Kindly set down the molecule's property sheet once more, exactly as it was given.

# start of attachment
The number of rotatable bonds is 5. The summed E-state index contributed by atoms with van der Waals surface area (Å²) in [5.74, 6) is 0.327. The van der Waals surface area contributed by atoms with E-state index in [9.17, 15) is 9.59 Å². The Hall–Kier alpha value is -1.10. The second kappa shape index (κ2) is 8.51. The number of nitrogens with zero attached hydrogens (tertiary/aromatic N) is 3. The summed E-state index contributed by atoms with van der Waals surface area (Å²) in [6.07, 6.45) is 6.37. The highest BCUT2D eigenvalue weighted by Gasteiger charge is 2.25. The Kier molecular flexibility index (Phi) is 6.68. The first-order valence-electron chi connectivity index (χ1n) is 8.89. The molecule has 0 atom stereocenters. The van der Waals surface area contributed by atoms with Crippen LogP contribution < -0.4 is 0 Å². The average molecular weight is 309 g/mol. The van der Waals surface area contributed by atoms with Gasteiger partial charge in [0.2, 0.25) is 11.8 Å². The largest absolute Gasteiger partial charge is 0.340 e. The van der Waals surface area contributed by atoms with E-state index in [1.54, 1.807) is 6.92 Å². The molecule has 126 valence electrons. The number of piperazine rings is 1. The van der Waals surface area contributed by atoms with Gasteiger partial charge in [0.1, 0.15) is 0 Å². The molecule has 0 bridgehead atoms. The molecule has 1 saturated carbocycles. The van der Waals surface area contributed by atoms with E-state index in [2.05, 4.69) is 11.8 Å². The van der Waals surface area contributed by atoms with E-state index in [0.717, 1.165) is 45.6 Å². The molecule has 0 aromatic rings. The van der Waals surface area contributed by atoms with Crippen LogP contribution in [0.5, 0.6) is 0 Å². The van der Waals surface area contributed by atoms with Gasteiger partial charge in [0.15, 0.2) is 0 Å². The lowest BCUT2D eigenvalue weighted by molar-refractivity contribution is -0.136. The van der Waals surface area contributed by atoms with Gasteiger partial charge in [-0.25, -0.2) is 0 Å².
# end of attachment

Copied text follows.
The number of rotatable bonds is 5. The summed E-state index contributed by atoms with van der Waals surface area (Å²) in [5.74, 6) is 0.327. The van der Waals surface area contributed by atoms with E-state index in [9.17, 15) is 9.59 Å². The Hall–Kier alpha value is -1.10. The second kappa shape index (κ2) is 8.51. The number of nitrogens with zero attached hydrogens (tertiary/aromatic N) is 3. The summed E-state index contributed by atoms with van der Waals surface area (Å²) in [6.07, 6.45) is 6.37. The highest BCUT2D eigenvalue weighted by Gasteiger charge is 2.25. The Kier molecular flexibility index (Phi) is 6.68. The first-order valence-electron chi connectivity index (χ1n) is 8.89. The molecule has 0 atom stereocenters. The van der Waals surface area contributed by atoms with Crippen LogP contribution < -0.4 is 0 Å². The average molecular weight is 309 g/mol. The van der Waals surface area contributed by atoms with Gasteiger partial charge in [0.2, 0.25) is 11.8 Å². The largest absolute Gasteiger partial charge is 0.340 e. The van der Waals surface area contributed by atoms with E-state index in [1.54, 1.807) is 6.92 Å². The molecule has 126 valence electrons. The number of piperazine rings is 1. The van der Waals surface area contributed by atoms with Gasteiger partial charge in [0.1, 0.15) is 0 Å². The molecule has 0 bridgehead atoms. The molecule has 1 saturated carbocycles. The van der Waals surface area contributed by atoms with E-state index in [2.05, 4.69) is 11.8 Å². The van der Waals surface area contributed by atoms with E-state index in [0.717, 1.165) is 45.6 Å². The molecule has 0 aromatic rings. The van der Waals surface area contributed by atoms with Crippen LogP contribution in [0.5, 0.6) is 0 Å². The van der Waals surface area contributed by atoms with Gasteiger partial charge in [0.15, 0.2) is 0 Å². The lowest BCUT2D eigenvalue weighted by molar-refractivity contribution is -0.136. The van der Waals surface area contributed by atoms with Gasteiger partial charge in [-0.25, -0.2) is 0 Å².